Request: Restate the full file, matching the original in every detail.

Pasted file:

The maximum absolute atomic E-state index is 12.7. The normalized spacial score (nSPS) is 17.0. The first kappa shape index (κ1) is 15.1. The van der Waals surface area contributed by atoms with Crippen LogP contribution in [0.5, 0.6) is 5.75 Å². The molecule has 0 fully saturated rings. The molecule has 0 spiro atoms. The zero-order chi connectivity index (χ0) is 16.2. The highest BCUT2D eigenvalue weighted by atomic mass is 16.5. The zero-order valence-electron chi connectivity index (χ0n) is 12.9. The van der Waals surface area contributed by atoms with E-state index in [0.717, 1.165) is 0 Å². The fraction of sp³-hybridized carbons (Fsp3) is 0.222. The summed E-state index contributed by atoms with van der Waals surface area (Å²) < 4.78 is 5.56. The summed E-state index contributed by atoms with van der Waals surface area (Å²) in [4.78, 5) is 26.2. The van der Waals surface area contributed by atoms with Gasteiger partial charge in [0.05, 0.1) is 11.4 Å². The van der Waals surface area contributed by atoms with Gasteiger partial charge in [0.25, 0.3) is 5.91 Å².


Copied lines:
The maximum absolute atomic E-state index is 12.7. The normalized spacial score (nSPS) is 17.0. The first kappa shape index (κ1) is 15.1. The van der Waals surface area contributed by atoms with Crippen LogP contribution in [0.5, 0.6) is 5.75 Å². The molecule has 0 fully saturated rings. The molecule has 0 spiro atoms. The zero-order chi connectivity index (χ0) is 16.2. The highest BCUT2D eigenvalue weighted by atomic mass is 16.5. The zero-order valence-electron chi connectivity index (χ0n) is 12.9. The van der Waals surface area contributed by atoms with E-state index in [0.717, 1.165) is 0 Å². The fraction of sp³-hybridized carbons (Fsp3) is 0.222. The summed E-state index contributed by atoms with van der Waals surface area (Å²) < 4.78 is 5.56. The summed E-state index contributed by atoms with van der Waals surface area (Å²) in [4.78, 5) is 26.2. The van der Waals surface area contributed by atoms with Gasteiger partial charge in [0.05, 0.1) is 11.4 Å². The van der Waals surface area contributed by atoms with Gasteiger partial charge in [0.25, 0.3) is 5.91 Å².